Apologies for the sad ending of this journey but I’m so glad I joined this forum it keeps me up to date with all things Celtic and Pats memory lives on.
I have got a brick with his name on at the North Stand and I was supposed to go with my younger brother on March 7th this year to see Celtic v St Mirren but the COVID had started and so I couldn’t make it through but I will get there once this is all over. 💚💚
 

The Shamrock

Well-known member
SP , docco , bigian, shammy , Celtic rose , 26 , 50 , all posters stories please
I don't really have a story as such Torrance. My dad played junior football (Sligo Celtic) and also managed St Anthony's for a time. As my mother sometimes worked on a Saturday and me being a daddy's ghirl I was always with him either at the Ants or Paradise. I feel as if I grew up in the dug-out and Celtic was just a part of my family. My mum had an uncle that played for Aberdeen and was also capped for Scotland. My wee brother was well kent in junior football but at one time he was Ferguson's first signing at the Dons but he didn't like living away from home. It's in the blood as his bhoy plays in the Scottish Championship currently though he spent his earlier years in the Celtic Development squad. Our house lived and breathed football and Celtic and when I was a nipper I remember in '67 all the mums were out playing in the streets with all us kids as we were all thrown out the house for the Big Cup final. My dad was ecstatic that night and it's only recently that I had to throw out all the paper cuttings and articles he had kept from the newspapers from that night. Celtic is in my DNA and my children are the same.
 

Spherical Planet

Well-known member
Well here I am going to tell my wee tale. It’s not going to be the same as all you who got to go to Celtic Park but I’ve supported Celtic since I was a wee girl growing up in the 50’s. I have three brothers who all supported
Celtic and my husband who was a lifelong Celtic fan.

My mum was born in Maryhill and her dad my grandfather was a convert, but even before he converted he always loved the Celtic.

my dad was born in the Scotstoun building locally known as the Convicts Building. The majority of the families down there were from Irish Catholic decent. My dad worked as a ships plater in the shipyards all his life. And he said it could be hard in the yards in the 40’s and 50’s because many were Protestant and supported Rangers. But my dad had the most amazing sense of humour which got him through. He loved Celtic, and on a Saturday night he would come home having had one too many and would sing the John Thompson song and after that it was Kevin Barry. But he told us the story of John Thompson every Saturday night.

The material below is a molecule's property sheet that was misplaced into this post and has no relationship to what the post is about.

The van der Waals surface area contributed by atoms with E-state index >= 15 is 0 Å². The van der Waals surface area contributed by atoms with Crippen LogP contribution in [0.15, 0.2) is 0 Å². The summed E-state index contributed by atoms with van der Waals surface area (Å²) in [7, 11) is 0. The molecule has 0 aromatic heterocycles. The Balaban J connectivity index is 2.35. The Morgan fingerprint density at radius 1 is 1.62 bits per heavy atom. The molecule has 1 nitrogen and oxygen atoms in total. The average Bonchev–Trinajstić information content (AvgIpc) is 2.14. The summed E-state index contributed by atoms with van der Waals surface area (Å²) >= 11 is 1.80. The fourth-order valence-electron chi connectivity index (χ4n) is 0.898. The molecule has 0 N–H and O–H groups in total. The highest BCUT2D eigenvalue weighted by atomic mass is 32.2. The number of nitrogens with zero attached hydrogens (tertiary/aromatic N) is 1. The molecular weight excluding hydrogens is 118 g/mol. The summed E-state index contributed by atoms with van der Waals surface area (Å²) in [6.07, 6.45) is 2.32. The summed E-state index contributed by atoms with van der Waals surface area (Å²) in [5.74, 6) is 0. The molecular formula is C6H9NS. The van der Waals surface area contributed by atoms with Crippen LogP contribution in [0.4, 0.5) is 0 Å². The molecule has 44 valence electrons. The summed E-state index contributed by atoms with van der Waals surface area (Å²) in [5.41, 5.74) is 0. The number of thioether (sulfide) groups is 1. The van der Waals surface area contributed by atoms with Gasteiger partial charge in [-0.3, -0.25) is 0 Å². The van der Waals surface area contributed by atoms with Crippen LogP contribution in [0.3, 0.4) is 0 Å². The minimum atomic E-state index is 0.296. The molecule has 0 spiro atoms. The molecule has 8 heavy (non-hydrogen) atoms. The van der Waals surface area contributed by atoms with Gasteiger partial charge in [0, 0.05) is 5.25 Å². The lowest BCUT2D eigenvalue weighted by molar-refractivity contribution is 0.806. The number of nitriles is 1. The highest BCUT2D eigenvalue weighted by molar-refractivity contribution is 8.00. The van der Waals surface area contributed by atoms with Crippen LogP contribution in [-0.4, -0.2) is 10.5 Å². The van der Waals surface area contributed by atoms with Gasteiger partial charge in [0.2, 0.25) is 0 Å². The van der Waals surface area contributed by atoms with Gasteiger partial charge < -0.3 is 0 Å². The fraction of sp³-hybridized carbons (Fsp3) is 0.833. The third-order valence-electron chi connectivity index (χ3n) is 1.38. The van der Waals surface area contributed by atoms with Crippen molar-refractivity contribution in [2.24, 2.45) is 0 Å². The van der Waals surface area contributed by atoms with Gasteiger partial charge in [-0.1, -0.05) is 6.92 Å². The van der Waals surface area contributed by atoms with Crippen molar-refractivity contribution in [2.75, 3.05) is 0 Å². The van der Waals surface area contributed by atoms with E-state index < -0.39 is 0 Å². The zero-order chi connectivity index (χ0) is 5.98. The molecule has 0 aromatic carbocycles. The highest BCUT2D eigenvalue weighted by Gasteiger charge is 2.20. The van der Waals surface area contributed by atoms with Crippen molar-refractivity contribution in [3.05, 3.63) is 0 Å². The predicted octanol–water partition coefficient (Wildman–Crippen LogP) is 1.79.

as my brothers became teenagers they started going to see Celtic during the sixties in the lead up to the European Cup. They would come home from the games and there me and my mum who also loved football got the rundown of the game.

for me the greatest day was watching Celtic win the European Cup on 25 May 1967. My brothers couldn’t afford to go to Lisbon but they were too young anyway, so we all packed up in the living room and the streets were deserted. not a bus or car in sight everybody was watching the game and on wee black and white TV’s.
It was nerve wracking as you all know inter Milan got a penalty first. But when we won we were all jumping about the living room. Then my dad and older brother went to the pub and me and my pals were all out dancing in the streets. Oh what a night that was.

The following year I met my husband to be called Patrick but Pat to all who knew him except his mum. He lived in Garthamlock as his parents had moved from the Gorbals to a nice house with an inside bathroom and toilet so they were delighted. Pat was 4 years old. By the time he was 8 in 1958 he would walk all the way with his pals to Parkhead and get lifted over the gates. He actually spent the rest his life in Parkhead watching Celtic over the years.
I noticed Khenny mentioned the Scottish cup final at Hamden in 1974 between Dundee United and Celtic, well that was our wedding day. It had to be booked well in advance so I didn’t know that was going to be the fixture date for the Scottish Cup. Anyway as we left the church and got into our wedding car the first thing Pat said was to the driver what was the score and thankfully we won so it was a great day and he was very happy even although he had to miss the game. I only got to one game with him and it was against Kilmarnock and it was freezing and I was chilled to the bone. So after that he was on his own which probably suited him better going with all his Celtic mates. But now looking back I so wish I had joined him more often at the Celtic games I feel I’ve missed so much.

Pat was a lifelong Celtic fan and had on many occasions run the gauntlet on the 89 bus going through Bridgeton cross but I’m sure there were many many stories he could have told you about had he been spared. There is a strange irony to his last outing to CP. both he and my older brother had season tickets and met up to go see Celtic most weekends. But on this one day our daughter needed his car so he said it’s ok I will walk it. So off he went but I thought he was going for the 89 bus but he didn’t he started to walk. He got lost and didn’t get to CP till half time my brother was worried and phoned me later that night to see if Pat was ok. My brother said Pat didn’t know where he was but had seen some guys with Celtic scarfs and and he followed them and that’s how he eventually got to the game. Pat was diagnosed with early onset Alzheimer’s at the age of 5and died aged 61. He was buried with his Celtic scarf and we played the song ‘Something inside so strong’ .